I was making a documentary a few years ago in China about steelmaking and that got me into talking to people who were part of that cultural revolution and the big changes through Mao. From 1916 to 1920s and the 1930s, I found you’ve got this really strange time where so many things were going on and there were all these sort of clashes and changes and of course, everything’s 100 years later now.

It is a weird connection but it brought me to Daniil Kharms’ stories. They are absolutely beautiful because they can go nowhere and they can go somewhere or they are just left open ended. Quite a lot of his writing ends with, and that’s what it is. So unpicking that makes me go over the writing and it becomes very easy to put his stories into another context, because they are so open-ended and they have a beautiful translation to them.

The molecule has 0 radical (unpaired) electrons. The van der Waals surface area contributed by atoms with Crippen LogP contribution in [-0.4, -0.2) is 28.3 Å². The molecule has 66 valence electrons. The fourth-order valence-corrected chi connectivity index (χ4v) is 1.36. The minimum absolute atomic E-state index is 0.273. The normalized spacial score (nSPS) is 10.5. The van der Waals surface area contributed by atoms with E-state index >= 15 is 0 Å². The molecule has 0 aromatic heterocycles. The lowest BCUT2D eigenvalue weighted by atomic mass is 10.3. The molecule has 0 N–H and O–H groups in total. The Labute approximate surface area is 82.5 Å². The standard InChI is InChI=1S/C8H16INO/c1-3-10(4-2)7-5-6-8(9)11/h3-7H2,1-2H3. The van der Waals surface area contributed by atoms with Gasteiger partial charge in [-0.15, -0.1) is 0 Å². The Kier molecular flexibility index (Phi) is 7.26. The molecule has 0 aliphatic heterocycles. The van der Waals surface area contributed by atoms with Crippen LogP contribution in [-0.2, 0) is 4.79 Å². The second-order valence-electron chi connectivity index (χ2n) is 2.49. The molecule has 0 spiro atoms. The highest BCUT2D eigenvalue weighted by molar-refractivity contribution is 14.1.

What about Kharm’s writing spoke to you?

He died when he was a mere 36 or 37 and spent 10 years in an asylum in a botched effort to avoid the gulags. He had lots of bizarre affectations such as changing his name, wanting to look like Sherlock with a deerstalker hat and pipe, and he would imitate people walking down the street as well as embracing the absurdity of the situation at the time. He was known for writing children’s books, but apart from that not a lot of his writing was published and it is still hard to find. He would have ideas and 10 pages of notes about that idea. The structure of his writing is very sparse and sometimes ill-conceived, but I love the way it was written. The idea that something doesn’t have to follow convention or complete with a bang – you get it or you don’t get it. I love the mystery and you don’t really know what he is driving at or why and there is no sense of an ending. You can do things and you can let things happen and make mistakes, which is similar to filmmaking. You have to throw absolutely everything at it so you have a timeline full of shit!

So how do you then take these writings and then put them into a film?